Industry Insight: Modernizing Management

Jan. 11, 2016
Applying the Internet of Things to water resource management

About the author: Amy McIntosh is associate editor for W&WD. McIntosh can be reached at [email protected] or 847.391.1025. Chris Spain co-founded HydroPoint in 2002. He has more than 20 years of experience managing emerging growth technology and information services companies. Before founding HydroPoint, he was the president and founder of Shaman Corp., providing mission-critical IT data services. Prior to Shaman Corp., Spain was president of Accelerated Media, a digital and broadcast media company that produced interactive projects. Spain can be reached at 401.525.1775.

Monitoring has commonly been an effective way to proactively mitigate water loss by pinpointing leaks and vulnerabilities in a distribution system. As advancements are made, Internet of Things (IoT) technologies are emerging as even more efficient means of monitoring. W&WD Associate Editor Amy McIntosh spoke with Chris Spain, president and CEO of HydroPoint, about how these emerging technologies are modernizing water resource management. 

Amy McIntosh: What is IoT?

Chris Spain: IoT is basically being able to communicate in real time with sensors and communication devices anywhere, any time, 24/7 and find meaningful data that can then be turned into knowledge through analytics. It is not just the IoT collecting data in and of itself; it is assembling, accumulating and collecting a huge amount of information on a real-time basis and the analytics that are put upon that. That has given rise to other terms, like “big data,” which is basically sifting through huge amounts of information to make meaningful knowledge out of it. Intelligent actions can be derived [from the data].

McIntosh: What impact is IoT having on water resource management?

Spain: There are two sides to the water piece. As complicated as the water network is on a variety of perspectives, it is really just three segments: supply, treatment and end use. On end use, there have been a number of opportunities to use IoT to realize not just information collection, but huge amounts of savings, reduction of risk and avoidance of damages. 

On the treatment and supply side, there is just as much opportunity, in the form of leak detection, elimination of non-revenue water loss, and greater specificity in response to threats as far as treatment and the ability to keep water at acceptable standards. It has been expensive, time consuming and difficult to gather information in a real-time basis that could provide enough information to allow you to act. Companies could see that they were losing a lot of water from one point to another, but being able to quantify, locate and respond to the leak in a timely fashion was limited to a manual or onerous process that added a lot of cost and time to the process of figuring out where that leak would be. 

McIntosh: How are environmental factors affecting the modernization of water management?

Spain: As climate change and drought occur and resources get more scarce, it becomes all about eliminating waste. We have more people needing water, fewer resources and more dynamic stresses that require us to be able to act intelligently.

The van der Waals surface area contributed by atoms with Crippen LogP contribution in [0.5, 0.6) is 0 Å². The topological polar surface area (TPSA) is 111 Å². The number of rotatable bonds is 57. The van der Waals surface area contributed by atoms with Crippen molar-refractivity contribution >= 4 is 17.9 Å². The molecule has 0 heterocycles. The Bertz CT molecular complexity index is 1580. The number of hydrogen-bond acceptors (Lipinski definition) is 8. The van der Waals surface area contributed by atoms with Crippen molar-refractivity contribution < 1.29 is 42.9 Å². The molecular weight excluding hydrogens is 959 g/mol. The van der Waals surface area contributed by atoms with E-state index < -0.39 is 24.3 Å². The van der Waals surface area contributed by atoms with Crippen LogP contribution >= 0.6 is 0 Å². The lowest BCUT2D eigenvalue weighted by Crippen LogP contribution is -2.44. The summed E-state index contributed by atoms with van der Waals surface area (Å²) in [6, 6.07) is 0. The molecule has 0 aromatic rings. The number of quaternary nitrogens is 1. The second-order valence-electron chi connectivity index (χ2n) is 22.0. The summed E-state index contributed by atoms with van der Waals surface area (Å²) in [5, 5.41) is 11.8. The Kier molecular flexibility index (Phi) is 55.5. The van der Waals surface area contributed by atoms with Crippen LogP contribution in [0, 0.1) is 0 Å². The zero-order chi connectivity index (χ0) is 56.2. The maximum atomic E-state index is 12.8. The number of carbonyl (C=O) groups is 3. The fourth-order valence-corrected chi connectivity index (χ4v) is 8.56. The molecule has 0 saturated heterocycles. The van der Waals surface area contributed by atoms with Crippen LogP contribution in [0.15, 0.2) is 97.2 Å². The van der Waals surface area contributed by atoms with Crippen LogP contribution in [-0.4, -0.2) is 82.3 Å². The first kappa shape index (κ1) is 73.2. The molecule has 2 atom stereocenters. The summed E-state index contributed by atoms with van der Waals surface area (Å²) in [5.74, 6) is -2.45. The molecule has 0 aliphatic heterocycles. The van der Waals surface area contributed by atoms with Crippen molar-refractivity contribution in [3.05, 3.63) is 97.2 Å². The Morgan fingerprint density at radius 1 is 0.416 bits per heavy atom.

McIntosh: What do you see for the future of IoT?

Spain: I think the future has two components to it. On the technical side we are still at a sort of Tower of Babel where everyone has different standards and protocols. Having the “things” of IoT talk to each other in a seamless fashion is still a bit bumpy. It is typical when a new technology comes out. It will finally settle into one, two or three standards hopefully. 

The second technical issue is the security of IoT. What is wonderful is that IoT gives you access to environments far beyond your corporate headquarters, water agency or facility, but the bad news is it gives hundreds of areas access into your facility. It represents as much as an opportunity to gain data as it is a conduit for someone to get your data. From a technical perspective, there are almost these contradicting forces. One is, make it more seamless so you can efficiently talk with your things. At the same time, make sure when they are talking that it is who you want talking to it, not somebody else. 

On the features side, I think we’re finding that when you start doing any sort of IoT project, you pretty much suffer from eyes bigger than your stomach. In other words, you tend to overload the customer or the user with too much data. You can just numb a person to death with too many alerts or observations that are not meaningful or compelling to the user as far as adopting the technology. It is very powerful to allow a person who cares to dive into these fine details, but what is really important is that you don’t overwhelm everyone with the fine details. They might become blind to what’s important and what should be tended to first. I think that the feature set we will see is more simplified, compelling, actionable data presentations that are supported and backed up with compelling and visual analytics that make intelligent decisions easier and more productive and accurate.

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About the Author

Amy McIntosh

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